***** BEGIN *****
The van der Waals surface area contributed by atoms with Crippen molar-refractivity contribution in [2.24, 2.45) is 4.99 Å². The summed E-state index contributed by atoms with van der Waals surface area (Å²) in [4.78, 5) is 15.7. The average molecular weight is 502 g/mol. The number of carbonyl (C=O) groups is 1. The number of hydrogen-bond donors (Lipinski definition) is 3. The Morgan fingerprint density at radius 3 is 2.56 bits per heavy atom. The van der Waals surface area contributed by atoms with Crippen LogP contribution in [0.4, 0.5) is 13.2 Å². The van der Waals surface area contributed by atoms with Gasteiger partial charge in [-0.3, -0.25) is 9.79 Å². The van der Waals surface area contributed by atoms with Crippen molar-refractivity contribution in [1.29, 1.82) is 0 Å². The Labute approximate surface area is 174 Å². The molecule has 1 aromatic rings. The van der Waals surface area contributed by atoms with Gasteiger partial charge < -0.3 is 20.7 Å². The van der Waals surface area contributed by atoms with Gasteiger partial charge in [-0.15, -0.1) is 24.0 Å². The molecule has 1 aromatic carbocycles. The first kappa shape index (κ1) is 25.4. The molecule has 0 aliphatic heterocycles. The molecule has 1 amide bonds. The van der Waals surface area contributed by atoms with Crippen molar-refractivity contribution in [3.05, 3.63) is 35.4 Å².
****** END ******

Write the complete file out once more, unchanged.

The van der Waals surface area contributed by atoms with Crippen molar-refractivity contribution in [2.24, 2.45) is 4.99 Å². The summed E-state index contributed by atoms with van der Waals surface area (Å²) in [4.78, 5) is 15.7. The average molecular weight is 502 g/mol. The number of carbonyl (C=O) groups is 1. The number of hydrogen-bond donors (Lipinski definition) is 3. The Morgan fingerprint density at radius 3 is 2.56 bits per heavy atom. The van der Waals surface area contributed by atoms with Crippen LogP contribution in [0.4, 0.5) is 13.2 Å². The van der Waals surface area contributed by atoms with Gasteiger partial charge in [-0.3, -0.25) is 9.79 Å². The van der Waals surface area contributed by atoms with Crippen molar-refractivity contribution in [1.29, 1.82) is 0 Å². The Labute approximate surface area is 174 Å². The molecule has 1 aromatic rings. The van der Waals surface area contributed by atoms with Gasteiger partial charge < -0.3 is 20.7 Å². The van der Waals surface area contributed by atoms with Gasteiger partial charge in [-0.15, -0.1) is 24.0 Å². The molecule has 1 aromatic carbocycles. The first kappa shape index (κ1) is 25.4. The molecule has 0 aliphatic heterocycles. The molecule has 1 amide bonds. The van der Waals surface area contributed by atoms with Crippen molar-refractivity contribution in [3.05, 3.63) is 35.4 Å².